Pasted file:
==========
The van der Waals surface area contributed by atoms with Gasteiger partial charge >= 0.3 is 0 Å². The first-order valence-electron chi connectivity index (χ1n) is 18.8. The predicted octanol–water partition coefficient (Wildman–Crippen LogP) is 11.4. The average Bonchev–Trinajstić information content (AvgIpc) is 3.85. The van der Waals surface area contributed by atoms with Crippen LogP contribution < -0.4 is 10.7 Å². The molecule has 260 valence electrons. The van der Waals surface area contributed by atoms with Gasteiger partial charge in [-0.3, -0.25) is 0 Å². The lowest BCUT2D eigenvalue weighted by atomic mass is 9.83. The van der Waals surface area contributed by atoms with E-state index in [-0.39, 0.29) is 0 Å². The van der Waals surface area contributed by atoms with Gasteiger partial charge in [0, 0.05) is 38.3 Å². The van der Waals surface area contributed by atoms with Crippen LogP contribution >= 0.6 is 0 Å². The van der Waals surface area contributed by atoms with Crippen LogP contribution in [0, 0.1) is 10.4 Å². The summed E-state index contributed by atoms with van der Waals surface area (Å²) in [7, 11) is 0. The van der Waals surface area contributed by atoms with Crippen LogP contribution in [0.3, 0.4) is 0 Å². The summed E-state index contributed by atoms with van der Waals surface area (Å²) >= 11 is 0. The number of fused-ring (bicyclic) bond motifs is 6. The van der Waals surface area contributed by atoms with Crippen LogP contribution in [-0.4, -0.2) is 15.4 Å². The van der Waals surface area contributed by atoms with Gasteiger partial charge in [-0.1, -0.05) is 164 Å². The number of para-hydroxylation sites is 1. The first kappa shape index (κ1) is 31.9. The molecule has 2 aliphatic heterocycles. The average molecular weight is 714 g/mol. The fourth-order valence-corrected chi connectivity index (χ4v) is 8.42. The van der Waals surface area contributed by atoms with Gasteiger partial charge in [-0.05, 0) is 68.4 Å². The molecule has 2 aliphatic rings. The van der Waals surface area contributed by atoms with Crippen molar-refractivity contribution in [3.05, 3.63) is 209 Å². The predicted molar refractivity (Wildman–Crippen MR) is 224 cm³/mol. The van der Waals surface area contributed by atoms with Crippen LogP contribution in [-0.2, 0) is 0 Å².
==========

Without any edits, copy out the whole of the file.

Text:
The van der Waals surface area contributed by atoms with Gasteiger partial charge >= 0.3 is 0 Å². The first-order valence-electron chi connectivity index (χ1n) is 18.8. The predicted octanol–water partition coefficient (Wildman–Crippen LogP) is 11.4. The average Bonchev–Trinajstić information content (AvgIpc) is 3.85. The van der Waals surface area contributed by atoms with Crippen LogP contribution < -0.4 is 10.7 Å². The molecule has 260 valence electrons. The van der Waals surface area contributed by atoms with Gasteiger partial charge in [-0.3, -0.25) is 0 Å². The lowest BCUT2D eigenvalue weighted by atomic mass is 9.83. The van der Waals surface area contributed by atoms with E-state index in [-0.39, 0.29) is 0 Å². The van der Waals surface area contributed by atoms with Gasteiger partial charge in [0, 0.05) is 38.3 Å². The van der Waals surface area contributed by atoms with Crippen LogP contribution >= 0.6 is 0 Å². The van der Waals surface area contributed by atoms with Crippen LogP contribution in [0, 0.1) is 10.4 Å². The summed E-state index contributed by atoms with van der Waals surface area (Å²) in [7, 11) is 0. The van der Waals surface area contributed by atoms with Crippen LogP contribution in [0.3, 0.4) is 0 Å². The summed E-state index contributed by atoms with van der Waals surface area (Å²) >= 11 is 0. The number of fused-ring (bicyclic) bond motifs is 6. The van der Waals surface area contributed by atoms with Crippen LogP contribution in [-0.4, -0.2) is 15.4 Å². The van der Waals surface area contributed by atoms with Gasteiger partial charge in [-0.1, -0.05) is 164 Å². The number of para-hydroxylation sites is 1. The first kappa shape index (κ1) is 31.9. The molecule has 2 aliphatic heterocycles. The average molecular weight is 714 g/mol. The fourth-order valence-corrected chi connectivity index (χ4v) is 8.42. The van der Waals surface area contributed by atoms with Gasteiger partial charge in [-0.05, 0) is 68.4 Å². The molecule has 2 aliphatic rings. The van der Waals surface area contributed by atoms with Crippen molar-refractivity contribution in [3.05, 3.63) is 209 Å². The predicted molar refractivity (Wildman–Crippen MR) is 224 cm³/mol. The van der Waals surface area contributed by atoms with Crippen LogP contribution in [-0.2, 0) is 0 Å².